Open Access: CC BY 4.0


Sprenger, P.P. & Menzel F.

Year: 2020


Cuticular hydrocarbons in ants (Hymenoptera: Formicidae) and other insects: how and why they differ among individuals, colonies, and species

Journal: Myrmecological News

Volume: 30

Pages: 1-26

Type of contribution: Review Article

Supplementary material: No


The body surface of nearly all insects, including ants, is covered with a lipid layer that largely consists of cuticular hydrocarbons (CHC). They fulfil several functions, the two best-studied ones being communication and protection against water loss. CHC profiles are astonishingly diverse as even a single individual can possess more than 100 different hydrocarbon molecules. Species vastly differ in their CHC composition, but also within species, CHC profiles vary among individuals of different sex, caste, fertility, age, health state, etc. This variation has been intensely studied especially in eusocial insects like ants, where differences are likely to have a signalling function. However, with so many sources of variation in CHC profiles, it is easy to lose track of which factors are more important than others, which patterns can be generalised, and which are idiosyncratic. Thus, we need a deeper understanding of how precisely different factors influence CHC variation. In this review, we aim to provide an overview of what is known to date about fixed and plastic CHC variation and discuss sources of variation on the level of individuals, social insect colonies, populations, and species. We focus on abiotic and biotic environmental factors, social structure and the genetic background as sources of CHC variation. Finally, we discuss how variation can be adaptive and how it can be constrained by biophysical and biosynthetic mechanisms. Focusing on clearly defined CHC traits will help us to build a predictive framework to understand how CHC profiles are shaped by multiple selection pressures, to identify how different sources affect fixed and plastic CHC variation, and to determine the adaptive value of CHC traits.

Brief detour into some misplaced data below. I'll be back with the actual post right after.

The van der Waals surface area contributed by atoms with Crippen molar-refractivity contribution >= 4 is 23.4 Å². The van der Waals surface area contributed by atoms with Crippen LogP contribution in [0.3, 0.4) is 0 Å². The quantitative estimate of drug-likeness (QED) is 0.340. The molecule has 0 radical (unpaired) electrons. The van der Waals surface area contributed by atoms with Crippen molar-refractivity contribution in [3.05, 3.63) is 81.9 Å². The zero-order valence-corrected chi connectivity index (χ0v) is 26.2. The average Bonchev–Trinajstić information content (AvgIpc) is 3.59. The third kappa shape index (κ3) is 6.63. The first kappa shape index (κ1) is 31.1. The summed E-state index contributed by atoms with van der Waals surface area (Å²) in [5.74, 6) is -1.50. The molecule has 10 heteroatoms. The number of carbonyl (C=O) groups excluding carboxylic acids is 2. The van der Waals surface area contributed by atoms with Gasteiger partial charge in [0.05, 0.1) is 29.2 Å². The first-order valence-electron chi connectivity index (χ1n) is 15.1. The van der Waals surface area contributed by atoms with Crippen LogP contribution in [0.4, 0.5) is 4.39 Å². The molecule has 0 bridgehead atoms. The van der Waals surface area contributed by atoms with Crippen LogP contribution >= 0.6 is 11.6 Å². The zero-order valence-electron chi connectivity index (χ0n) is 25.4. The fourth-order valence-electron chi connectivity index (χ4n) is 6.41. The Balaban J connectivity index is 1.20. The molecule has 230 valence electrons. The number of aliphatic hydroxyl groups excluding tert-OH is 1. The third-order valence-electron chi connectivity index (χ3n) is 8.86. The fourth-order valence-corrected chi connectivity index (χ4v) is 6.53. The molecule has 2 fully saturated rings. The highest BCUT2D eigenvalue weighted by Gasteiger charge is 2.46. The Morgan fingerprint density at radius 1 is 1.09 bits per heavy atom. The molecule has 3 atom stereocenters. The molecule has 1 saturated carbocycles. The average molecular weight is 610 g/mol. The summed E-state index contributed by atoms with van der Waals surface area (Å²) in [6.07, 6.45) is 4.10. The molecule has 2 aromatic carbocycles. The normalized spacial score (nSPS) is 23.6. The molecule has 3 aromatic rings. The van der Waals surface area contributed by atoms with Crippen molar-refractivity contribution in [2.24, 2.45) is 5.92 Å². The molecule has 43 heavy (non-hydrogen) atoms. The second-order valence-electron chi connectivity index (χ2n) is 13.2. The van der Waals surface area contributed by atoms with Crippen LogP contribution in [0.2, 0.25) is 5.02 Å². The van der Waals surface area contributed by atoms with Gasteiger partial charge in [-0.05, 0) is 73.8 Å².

Open access, licensed under CC BY 4.0. © 2020 The Author(s).

Key words: Acclimation, adaptation, communication, nestmate recognition, queen pheromone, review, waterproofing.

Publisher: The Austrian Society of Entomofaunistics

ISSN: 1997-3500

Check out the accompanying blog contribution: